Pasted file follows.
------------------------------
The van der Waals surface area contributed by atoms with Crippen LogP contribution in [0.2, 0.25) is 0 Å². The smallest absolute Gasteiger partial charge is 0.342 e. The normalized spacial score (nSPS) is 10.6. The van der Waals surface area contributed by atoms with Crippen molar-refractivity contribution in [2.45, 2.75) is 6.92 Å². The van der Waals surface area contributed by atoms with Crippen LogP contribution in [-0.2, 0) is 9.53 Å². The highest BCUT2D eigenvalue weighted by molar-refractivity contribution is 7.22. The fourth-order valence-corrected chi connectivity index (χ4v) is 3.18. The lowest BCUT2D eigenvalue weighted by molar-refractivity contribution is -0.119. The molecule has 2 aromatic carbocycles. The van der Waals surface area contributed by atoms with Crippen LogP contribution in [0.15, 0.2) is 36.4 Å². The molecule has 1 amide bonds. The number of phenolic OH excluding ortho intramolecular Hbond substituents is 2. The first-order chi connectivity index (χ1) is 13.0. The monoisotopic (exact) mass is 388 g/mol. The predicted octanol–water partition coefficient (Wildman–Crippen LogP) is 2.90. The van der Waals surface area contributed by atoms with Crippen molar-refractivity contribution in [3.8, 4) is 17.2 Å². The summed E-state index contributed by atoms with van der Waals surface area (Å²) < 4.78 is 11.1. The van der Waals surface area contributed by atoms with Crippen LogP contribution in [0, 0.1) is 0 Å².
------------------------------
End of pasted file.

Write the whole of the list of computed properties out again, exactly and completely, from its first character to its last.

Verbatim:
The van der Waals surface area contributed by atoms with Crippen LogP contribution in [0.2, 0.25) is 0 Å². The smallest absolute Gasteiger partial charge is 0.342 e. The normalized spacial score (nSPS) is 10.6. The van der Waals surface area contributed by atoms with Crippen molar-refractivity contribution in [2.45, 2.75) is 6.92 Å². The van der Waals surface area contributed by atoms with Crippen LogP contribution in [-0.2, 0) is 9.53 Å². The highest BCUT2D eigenvalue weighted by molar-refractivity contribution is 7.22. The fourth-order valence-corrected chi connectivity index (χ4v) is 3.18. The lowest BCUT2D eigenvalue weighted by molar-refractivity contribution is -0.119. The molecule has 2 aromatic carbocycles. The van der Waals surface area contributed by atoms with Crippen LogP contribution in [0.15, 0.2) is 36.4 Å². The molecule has 1 amide bonds. The number of phenolic OH excluding ortho intramolecular Hbond substituents is 2. The first-order chi connectivity index (χ1) is 13.0. The monoisotopic (exact) mass is 388 g/mol. The predicted octanol–water partition coefficient (Wildman–Crippen LogP) is 2.90. The van der Waals surface area contributed by atoms with Crippen molar-refractivity contribution in [3.8, 4) is 17.2 Å². The summed E-state index contributed by atoms with van der Waals surface area (Å²) < 4.78 is 11.1. The van der Waals surface area contributed by atoms with Crippen LogP contribution in [0, 0.1) is 0 Å².